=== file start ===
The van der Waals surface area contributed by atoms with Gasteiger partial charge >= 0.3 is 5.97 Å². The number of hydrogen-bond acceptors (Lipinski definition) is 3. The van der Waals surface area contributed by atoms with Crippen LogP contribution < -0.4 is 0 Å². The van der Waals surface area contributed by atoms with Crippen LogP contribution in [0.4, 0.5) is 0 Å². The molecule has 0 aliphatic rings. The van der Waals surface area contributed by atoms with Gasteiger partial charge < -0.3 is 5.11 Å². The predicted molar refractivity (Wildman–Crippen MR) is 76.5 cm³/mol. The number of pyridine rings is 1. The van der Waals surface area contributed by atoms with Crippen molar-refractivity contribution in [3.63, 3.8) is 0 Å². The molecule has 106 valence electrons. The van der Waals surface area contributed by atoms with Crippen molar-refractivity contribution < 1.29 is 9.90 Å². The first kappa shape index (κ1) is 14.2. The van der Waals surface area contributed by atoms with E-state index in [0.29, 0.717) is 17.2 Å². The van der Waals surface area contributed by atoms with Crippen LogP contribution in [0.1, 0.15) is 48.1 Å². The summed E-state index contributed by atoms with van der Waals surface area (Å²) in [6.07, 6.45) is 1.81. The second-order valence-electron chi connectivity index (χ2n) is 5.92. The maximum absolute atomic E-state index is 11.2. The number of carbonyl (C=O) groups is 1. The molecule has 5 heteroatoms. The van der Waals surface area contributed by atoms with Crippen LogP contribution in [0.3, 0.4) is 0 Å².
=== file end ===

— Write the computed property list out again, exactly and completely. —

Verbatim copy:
The van der Waals surface area contributed by atoms with Gasteiger partial charge >= 0.3 is 5.97 Å². The number of hydrogen-bond acceptors (Lipinski definition) is 3. The van der Waals surface area contributed by atoms with Crippen LogP contribution < -0.4 is 0 Å². The van der Waals surface area contributed by atoms with Crippen LogP contribution in [0.4, 0.5) is 0 Å². The molecule has 0 aliphatic rings. The van der Waals surface area contributed by atoms with Gasteiger partial charge < -0.3 is 5.11 Å². The predicted molar refractivity (Wildman–Crippen MR) is 76.5 cm³/mol. The number of pyridine rings is 1. The van der Waals surface area contributed by atoms with Crippen molar-refractivity contribution in [3.63, 3.8) is 0 Å². The molecule has 106 valence electrons. The van der Waals surface area contributed by atoms with Crippen molar-refractivity contribution < 1.29 is 9.90 Å². The first kappa shape index (κ1) is 14.2. The van der Waals surface area contributed by atoms with E-state index in [0.29, 0.717) is 17.2 Å². The van der Waals surface area contributed by atoms with Crippen LogP contribution in [0.1, 0.15) is 48.1 Å². The summed E-state index contributed by atoms with van der Waals surface area (Å²) in [6.07, 6.45) is 1.81. The second-order valence-electron chi connectivity index (χ2n) is 5.92. The maximum absolute atomic E-state index is 11.2. The number of carbonyl (C=O) groups is 1. The molecule has 5 heteroatoms. The van der Waals surface area contributed by atoms with Crippen LogP contribution in [0.3, 0.4) is 0 Å².